A Cautionary Tale

A recent news story told of a family who parked their car at the airport. Like everyone else in the world, they left their garage door opener in their car. Thieves broke into the car, took the garage door opener and checked the registration for the address. They came to the house, opened the garage door, and entered the door to the house, where they took whatever they wanted, including their other car because the keys were laying on the kitchen counter.

I don’t know if this is true or not because it doesn’t say they stole the car from the airport, just the garage door opener. That just seems like lazy thievery to me.

On the other hand, what thief would want the hassle of paying for airport parking on both the car that brought him there AND the car he stole? And what if the victims had been gone for an extended trip? If their stuff was anything like our stuff, the parking fee would cost waaaaay more than the sum of everything they own. Pretty sure they could only fence it at Goodwill. And Goodwill would probably charge them to haul it all away.

And I’m not sure I believe that the keys to their other car were just laying there on the kitchen counter. I mean, really. Who does that? They’d be in someone’s purse, or on their bedroom dresser, or forgotten in the security tub at the airport.

But there’s a lesson to be learned here. A simple precaution you could take so this never happens to you … Never buy a house with a garage.

How else can we outwit the bad guys?

6 thoughts on “A Cautionary Tale”

  1. i’ve heard a version of this story before, and the thieves usually had an insider working at the airport. i don’t remember if it was a parking attendant (who would know which cars were headed for long-term parking) or security (rent-a-cops, looking for a little extra cash) but they knew how to avoid being seen and were able to check into several cars.

    both my grandmother and my mother in law keep all their keys on hooks near the phone in the kitchen. in addition, they have the names, addresses, phone numbers of family and friends written in and around a calendar just above the keys, plus master birthday lists and the addresses of vacation houses whose keys also happen to be sitting there available. people leave stuff in plain sight all the time. ironically, these twp particular people would take this sort of news story as proof that guns in the home for protection are necessary and are wary of people in their community who they don’t know that don’t look like them. they’re the ones who fear the world is an evil place out to get them.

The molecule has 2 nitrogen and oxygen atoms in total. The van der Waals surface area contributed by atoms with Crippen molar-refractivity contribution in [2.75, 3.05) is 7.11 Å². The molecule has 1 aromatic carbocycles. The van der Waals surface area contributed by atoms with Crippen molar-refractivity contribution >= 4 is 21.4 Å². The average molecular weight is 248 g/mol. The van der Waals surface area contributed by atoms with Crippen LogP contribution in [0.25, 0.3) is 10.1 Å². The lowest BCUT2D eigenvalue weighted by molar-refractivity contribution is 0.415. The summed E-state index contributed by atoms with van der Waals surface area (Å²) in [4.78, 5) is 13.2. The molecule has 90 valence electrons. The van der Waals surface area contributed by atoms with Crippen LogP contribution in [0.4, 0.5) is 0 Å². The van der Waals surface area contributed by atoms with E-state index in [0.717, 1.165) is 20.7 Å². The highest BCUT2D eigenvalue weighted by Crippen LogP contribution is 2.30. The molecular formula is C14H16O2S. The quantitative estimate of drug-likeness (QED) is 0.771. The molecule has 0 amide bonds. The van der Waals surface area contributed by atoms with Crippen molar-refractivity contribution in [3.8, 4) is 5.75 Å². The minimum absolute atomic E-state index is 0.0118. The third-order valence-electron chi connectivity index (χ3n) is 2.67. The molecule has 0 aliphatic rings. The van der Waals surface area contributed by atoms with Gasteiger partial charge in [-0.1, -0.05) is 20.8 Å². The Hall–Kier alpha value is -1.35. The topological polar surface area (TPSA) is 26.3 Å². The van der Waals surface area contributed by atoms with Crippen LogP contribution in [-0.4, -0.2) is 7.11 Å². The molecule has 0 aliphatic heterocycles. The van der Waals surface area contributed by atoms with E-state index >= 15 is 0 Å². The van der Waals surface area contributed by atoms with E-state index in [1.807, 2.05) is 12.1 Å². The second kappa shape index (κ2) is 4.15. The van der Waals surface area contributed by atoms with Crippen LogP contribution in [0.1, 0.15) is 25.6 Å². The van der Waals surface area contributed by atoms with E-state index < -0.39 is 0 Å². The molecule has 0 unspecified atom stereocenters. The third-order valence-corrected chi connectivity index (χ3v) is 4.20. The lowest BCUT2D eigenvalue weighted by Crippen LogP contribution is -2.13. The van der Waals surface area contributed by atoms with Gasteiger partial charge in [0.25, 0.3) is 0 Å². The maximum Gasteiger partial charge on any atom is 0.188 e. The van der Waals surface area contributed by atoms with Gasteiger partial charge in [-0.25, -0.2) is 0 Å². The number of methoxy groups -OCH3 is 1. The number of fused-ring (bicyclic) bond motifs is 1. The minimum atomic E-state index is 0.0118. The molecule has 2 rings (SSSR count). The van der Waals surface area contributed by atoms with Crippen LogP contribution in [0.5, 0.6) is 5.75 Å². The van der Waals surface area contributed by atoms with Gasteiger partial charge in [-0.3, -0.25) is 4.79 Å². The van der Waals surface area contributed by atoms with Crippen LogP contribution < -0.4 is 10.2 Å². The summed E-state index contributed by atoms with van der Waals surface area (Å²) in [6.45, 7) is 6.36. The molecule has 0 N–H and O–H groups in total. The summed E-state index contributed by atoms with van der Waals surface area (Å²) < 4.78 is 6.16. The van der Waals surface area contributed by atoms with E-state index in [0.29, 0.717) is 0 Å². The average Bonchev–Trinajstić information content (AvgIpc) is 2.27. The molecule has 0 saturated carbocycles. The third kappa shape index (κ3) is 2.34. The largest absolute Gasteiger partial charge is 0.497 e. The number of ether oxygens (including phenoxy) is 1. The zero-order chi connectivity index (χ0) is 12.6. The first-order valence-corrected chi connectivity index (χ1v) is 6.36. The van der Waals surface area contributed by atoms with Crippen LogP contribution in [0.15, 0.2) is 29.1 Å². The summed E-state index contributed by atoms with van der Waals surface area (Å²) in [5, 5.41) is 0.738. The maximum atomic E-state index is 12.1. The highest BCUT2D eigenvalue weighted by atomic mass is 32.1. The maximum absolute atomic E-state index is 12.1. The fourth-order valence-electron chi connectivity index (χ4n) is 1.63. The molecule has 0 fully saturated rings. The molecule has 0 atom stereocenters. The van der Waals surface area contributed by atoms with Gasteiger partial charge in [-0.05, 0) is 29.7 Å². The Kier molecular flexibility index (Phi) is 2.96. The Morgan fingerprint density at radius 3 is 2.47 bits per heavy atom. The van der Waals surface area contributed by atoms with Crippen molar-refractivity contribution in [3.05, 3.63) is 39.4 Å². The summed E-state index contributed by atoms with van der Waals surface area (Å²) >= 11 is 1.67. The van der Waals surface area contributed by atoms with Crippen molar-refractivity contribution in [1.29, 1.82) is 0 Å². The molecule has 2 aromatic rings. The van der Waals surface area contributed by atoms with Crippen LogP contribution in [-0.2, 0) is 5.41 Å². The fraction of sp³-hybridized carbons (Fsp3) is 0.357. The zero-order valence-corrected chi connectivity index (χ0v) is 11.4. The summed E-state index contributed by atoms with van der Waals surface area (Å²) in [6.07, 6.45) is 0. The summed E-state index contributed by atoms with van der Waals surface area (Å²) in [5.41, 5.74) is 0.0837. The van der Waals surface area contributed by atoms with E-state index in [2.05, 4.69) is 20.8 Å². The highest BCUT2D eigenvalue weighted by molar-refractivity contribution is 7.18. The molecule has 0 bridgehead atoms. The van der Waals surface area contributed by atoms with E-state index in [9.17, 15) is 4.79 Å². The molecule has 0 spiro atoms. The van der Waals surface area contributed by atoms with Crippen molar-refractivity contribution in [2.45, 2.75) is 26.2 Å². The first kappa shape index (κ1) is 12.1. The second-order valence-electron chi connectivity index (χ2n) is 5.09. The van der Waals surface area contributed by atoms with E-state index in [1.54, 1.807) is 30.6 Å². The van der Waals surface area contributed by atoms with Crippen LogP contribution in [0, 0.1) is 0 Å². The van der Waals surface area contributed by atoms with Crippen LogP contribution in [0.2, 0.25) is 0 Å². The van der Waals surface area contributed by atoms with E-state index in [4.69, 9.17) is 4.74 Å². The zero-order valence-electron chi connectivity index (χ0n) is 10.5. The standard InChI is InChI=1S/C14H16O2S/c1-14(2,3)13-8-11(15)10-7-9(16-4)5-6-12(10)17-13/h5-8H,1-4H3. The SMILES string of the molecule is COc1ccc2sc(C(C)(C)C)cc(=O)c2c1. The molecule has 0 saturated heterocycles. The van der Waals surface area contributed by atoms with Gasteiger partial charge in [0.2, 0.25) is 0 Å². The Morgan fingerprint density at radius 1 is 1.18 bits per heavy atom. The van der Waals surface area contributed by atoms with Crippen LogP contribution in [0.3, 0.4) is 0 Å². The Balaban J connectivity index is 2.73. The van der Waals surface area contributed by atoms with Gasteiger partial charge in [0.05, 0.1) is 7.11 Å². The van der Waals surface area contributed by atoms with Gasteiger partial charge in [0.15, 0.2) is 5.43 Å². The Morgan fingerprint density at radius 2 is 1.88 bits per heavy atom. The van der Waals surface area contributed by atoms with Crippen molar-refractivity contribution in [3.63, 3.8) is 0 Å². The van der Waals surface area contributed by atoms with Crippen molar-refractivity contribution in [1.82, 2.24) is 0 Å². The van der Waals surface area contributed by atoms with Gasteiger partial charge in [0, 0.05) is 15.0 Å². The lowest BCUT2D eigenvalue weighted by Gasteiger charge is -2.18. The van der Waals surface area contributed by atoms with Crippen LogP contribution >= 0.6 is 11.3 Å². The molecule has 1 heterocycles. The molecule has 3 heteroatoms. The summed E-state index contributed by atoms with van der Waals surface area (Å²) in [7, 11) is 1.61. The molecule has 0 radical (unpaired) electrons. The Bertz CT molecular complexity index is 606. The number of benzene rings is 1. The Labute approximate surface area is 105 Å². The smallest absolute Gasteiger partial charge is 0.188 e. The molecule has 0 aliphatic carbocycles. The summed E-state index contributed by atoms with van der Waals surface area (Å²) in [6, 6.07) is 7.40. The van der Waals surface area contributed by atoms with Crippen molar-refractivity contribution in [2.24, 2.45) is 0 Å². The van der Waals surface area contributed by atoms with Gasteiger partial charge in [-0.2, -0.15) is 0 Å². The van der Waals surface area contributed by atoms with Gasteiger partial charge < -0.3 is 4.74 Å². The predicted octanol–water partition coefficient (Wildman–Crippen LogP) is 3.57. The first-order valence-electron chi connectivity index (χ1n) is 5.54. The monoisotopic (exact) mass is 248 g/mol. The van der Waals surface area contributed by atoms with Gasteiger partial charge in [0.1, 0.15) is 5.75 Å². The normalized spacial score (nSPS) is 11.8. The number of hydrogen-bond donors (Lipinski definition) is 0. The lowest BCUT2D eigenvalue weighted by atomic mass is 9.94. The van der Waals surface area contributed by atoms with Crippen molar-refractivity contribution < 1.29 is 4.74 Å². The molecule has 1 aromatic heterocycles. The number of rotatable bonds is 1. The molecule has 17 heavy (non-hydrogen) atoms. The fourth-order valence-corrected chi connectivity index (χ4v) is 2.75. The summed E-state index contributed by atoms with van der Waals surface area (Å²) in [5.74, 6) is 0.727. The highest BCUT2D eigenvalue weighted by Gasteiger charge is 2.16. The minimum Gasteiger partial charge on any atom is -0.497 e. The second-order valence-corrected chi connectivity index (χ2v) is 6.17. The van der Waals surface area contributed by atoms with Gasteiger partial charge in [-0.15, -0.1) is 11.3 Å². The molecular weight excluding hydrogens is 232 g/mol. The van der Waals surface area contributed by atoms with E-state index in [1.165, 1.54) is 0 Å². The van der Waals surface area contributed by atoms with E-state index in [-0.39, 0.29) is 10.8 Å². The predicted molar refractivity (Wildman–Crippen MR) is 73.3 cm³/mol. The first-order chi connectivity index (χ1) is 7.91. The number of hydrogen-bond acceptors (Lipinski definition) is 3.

on the other hand, i live in a neighborhood where people don’t lock their front doors at all and the delivery folks – USPS, UPS, fed-ex, etc – all know this and leave packages inside the front door if nobody’s home, even if they require a signature. there’s a whole lotta crazy trust going on…

    and i like it.

    because if you live in fear that people are out to get you and your stuff then you come to view the entire world as ‘them’ to be feared and mistrusted. i lived in some sketchy neighborhoods in my youth (and taught in some rougher ones) and it wasn’t until i was held up at gunpoint that i came to understand what was truly of value in this world. every day is another day full of people and memories and good times, and none of what was taken from me that night would have been worth keeping or fighting for in exchange for everything since.

    how do we outwit the bad guys? first, we don’t give them reasons to come looking for us. yes, i’m being miss american and saying we need to eliminate poverty and bring about fellowship to all. and that’s really it. hiding your keys in your house doesn’t make you less a victim – living in a neighborhood where thieves can clean out your house unnoticed makes you a victim. communities that are as detached as their occupants, that’s the real crime. not recognizing that we actually do live in a two-tiered society and that the middle class vanished a long time ago, that’s what the news is really about. /rant.

  2. I’ve heard plenty of reports about theft of garage door openers from vehicles — even those parked while attending a play in Denver. What an easy way to rifle through a house knowing how much time you probably have.

    It is a sad state of affairs that a stranger can enter a home and remove items without neighbors noticing — or caring.

    1. Hmm. My neighbors for the last two days have had a large panel truck outside their house with a “Heating and Air Conditioning” sign on it. I assumed they were getting an air conditioner, but it never occurred to me to go knock on the door and ask. Maybe bad guys are emptying their house of all valuables. I am kind of the Gladys Kravitz of my neighborhood, but I think I’d prefer to assume that my neighbors aren’t getting fleeced every time I look out my window.

  3. I heard about someone who would go to restaurants etc. and snatch purses from under restroom stalls. the lady would tell the management, but eventually go home. then they’d get a call from the restaurant saying they found her purse. she’d go back only to find that no such call was placed. she’d return home to find it burgled. a very clever way to make sure someones out of the house.

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